“Yeah she’s family, but this is a bunch of fiddle faddle”
“What’s fiddle faddle?”
During an interview on the Nerdist podcast, Quentin Tarintino talked about after Reservoir Dogs, before superhero films became the defacto summer tent-pole movie studio franchise’s, he had considered getting the rights to Luke Cage for a movie adaptation. At the time, he was discouraged by the reaction of his comics reading friends to his choice of Laurence Fishburne as Luke Cage because he didn’t have the physique of the hero and that turned him off to the entire ordeal. As cool as that might have been, I’m pretty sure the world was not ready for a Tarintino Luke Cage film and to be truthful, they probably still aren’t. But comics readers are and with that, we get Power Man & Iron Fist #1 by David Walker, Sanford Greene & Lee Loughridge; a comic that stands on the same shoulders of the great crime & exploitation fiction as Tarintino to make one of the most enjoyable debut issue’s in Marvel’s most recent All New All Different relaunch.
Power Man & Iron First is fun, like REALLY fun. It’s effortlessly vibrant, lively and witty with fluid and natural pacing. Writer David Walker has been solid with DC’s Cyborg & his Shaft has gotten more then it’s fair share of praise but Power Man & Iron Fist is hitting a new stride for the writer in his comics prose. His dialogue is whip smart with a mix of cool disaffection and hilarious every man insights while his character work manages to showcase a depth and distinction with ease and naturalism. No matter how much you may come in knowing about the stories main actors, you immediately understand the relationships and shifting power dynamics. The plotting itself is light but fun and it lays the groundwork for subtle commentary about privilege and the prison industrial complex. In that way, Walker’s greatest strength is the way his writing is just enough without overdoing it; the conversations, the character’s, the action, the idea’s, there’s so much life to all of it but it’s never announcing itself. Walker understands what’s fun about these character’s in this setting and he uses that to craft an excellent debut. Artist Sanford Greene and colorist Lee Loughridge bring a stylistic looseness to the visual narrative of the book. Greene has a distinctive rough line that is perfect for this comic. His unique expression work expertly convey’s the books subdued complex emotional moments like when Danny is jumping at the chance to help an old friend that fell on hard time or Luke Cage is realizing how quickly the negotiations with Tombstone are deteriorating ending at this moment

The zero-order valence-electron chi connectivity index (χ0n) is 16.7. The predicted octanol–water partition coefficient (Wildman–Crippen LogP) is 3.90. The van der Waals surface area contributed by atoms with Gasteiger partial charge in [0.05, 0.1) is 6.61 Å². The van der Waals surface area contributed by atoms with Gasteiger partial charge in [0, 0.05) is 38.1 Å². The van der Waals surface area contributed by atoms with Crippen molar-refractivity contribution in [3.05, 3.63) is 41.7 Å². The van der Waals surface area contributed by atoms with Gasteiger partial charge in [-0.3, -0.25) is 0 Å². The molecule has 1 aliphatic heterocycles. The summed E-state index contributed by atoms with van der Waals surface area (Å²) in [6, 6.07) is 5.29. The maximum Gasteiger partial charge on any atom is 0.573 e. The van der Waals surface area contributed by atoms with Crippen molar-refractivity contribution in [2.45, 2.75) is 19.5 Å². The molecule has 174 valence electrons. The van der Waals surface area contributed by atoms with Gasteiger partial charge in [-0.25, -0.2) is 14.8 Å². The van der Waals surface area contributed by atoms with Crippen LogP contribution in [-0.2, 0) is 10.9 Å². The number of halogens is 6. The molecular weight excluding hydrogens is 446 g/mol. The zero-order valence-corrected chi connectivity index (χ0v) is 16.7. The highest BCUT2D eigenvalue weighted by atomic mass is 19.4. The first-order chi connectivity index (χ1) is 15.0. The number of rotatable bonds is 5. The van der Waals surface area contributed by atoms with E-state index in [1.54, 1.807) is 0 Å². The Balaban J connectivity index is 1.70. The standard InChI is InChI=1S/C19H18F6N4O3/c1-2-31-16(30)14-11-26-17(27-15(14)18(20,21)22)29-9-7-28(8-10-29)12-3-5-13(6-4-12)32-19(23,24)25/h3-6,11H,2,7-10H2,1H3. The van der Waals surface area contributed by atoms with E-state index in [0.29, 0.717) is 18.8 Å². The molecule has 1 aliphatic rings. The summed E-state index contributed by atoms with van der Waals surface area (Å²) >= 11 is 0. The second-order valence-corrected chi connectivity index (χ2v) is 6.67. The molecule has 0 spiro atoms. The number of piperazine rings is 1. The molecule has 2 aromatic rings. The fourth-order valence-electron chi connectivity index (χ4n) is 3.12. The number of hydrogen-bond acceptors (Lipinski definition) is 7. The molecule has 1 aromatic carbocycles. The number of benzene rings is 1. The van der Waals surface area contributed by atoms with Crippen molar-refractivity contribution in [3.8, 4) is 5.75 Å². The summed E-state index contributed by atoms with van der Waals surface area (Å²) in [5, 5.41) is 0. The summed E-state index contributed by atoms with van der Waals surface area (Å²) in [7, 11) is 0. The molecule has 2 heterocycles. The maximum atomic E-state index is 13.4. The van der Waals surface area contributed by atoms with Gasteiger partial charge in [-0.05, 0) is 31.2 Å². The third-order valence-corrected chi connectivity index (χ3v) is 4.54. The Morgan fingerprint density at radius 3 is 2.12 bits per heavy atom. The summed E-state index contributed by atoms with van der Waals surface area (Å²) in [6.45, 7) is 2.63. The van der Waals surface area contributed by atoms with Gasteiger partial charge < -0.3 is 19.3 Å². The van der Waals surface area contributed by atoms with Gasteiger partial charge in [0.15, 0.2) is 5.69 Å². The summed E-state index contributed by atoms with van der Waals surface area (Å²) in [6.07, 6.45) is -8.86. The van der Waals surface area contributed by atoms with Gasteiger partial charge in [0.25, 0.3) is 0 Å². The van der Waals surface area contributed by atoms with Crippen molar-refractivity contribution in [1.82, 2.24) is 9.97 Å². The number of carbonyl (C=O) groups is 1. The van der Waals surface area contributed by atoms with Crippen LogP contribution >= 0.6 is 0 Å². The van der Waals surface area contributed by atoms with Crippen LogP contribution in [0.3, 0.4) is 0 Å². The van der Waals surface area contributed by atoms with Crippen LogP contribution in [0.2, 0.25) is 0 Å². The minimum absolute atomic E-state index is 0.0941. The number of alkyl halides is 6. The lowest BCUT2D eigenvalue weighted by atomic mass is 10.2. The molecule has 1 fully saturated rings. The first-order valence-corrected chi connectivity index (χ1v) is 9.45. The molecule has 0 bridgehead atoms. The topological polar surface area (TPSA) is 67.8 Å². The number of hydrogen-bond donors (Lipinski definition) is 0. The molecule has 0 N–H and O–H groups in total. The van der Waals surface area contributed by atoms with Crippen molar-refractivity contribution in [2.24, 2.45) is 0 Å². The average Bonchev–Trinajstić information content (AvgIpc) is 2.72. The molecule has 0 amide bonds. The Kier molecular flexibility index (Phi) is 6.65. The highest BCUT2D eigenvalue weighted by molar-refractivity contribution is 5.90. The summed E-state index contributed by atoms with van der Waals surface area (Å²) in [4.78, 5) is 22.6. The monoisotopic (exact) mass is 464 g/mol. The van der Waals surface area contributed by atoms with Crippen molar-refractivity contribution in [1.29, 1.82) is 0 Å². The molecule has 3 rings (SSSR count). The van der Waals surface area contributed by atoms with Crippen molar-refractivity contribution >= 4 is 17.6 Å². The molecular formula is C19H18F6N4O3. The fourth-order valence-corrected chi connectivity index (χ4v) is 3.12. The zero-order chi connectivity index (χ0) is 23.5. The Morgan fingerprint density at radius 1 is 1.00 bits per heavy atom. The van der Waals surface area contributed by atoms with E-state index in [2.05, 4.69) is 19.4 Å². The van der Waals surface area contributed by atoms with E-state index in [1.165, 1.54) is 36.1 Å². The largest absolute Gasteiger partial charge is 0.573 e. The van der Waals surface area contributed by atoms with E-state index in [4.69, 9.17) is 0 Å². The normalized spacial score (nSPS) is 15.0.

It’s this illustration that’s style is singular to Greene but instantly understandable and evocative of excitement, humor and fear all in one shot. His action is fluid and vibrant, his design work is rich and detailed, his background illustrations at a dinner are more entertaining then almost anything else I read from Marvel or DC Comics this week. Lee Loughridge coloring is bright, lively and eclectic, it establishes the books tone by capturing a pulse thematically.
Superhero or work for hire comics can be hit or miss in a lot of ways, there’s always a larger corporate interest at stake, the realities of the direct market can be brutal for non traditional styles and creators can often feel constrained by those conditions. But every once in a while, a book finds a creative pairing with a property that feels serendipitous, that manages to approach the concept in a way that’s never been done before but feel’s totally obvious; everything just feels right. That’s David Walker, Sanford Greene & Lee Loughridge on Marvel’s Power Man & Iron Fist #1, a comic that reconfigured the decades old property in a way that’s completely natural and lived in, as if this version of the comic is the one that’s always been there even though we’ve never seen a take like this before. It’s fun, it’s exciting, it’s insightful, it’s Power Man & Iron Fist; your new favorite superhero comic.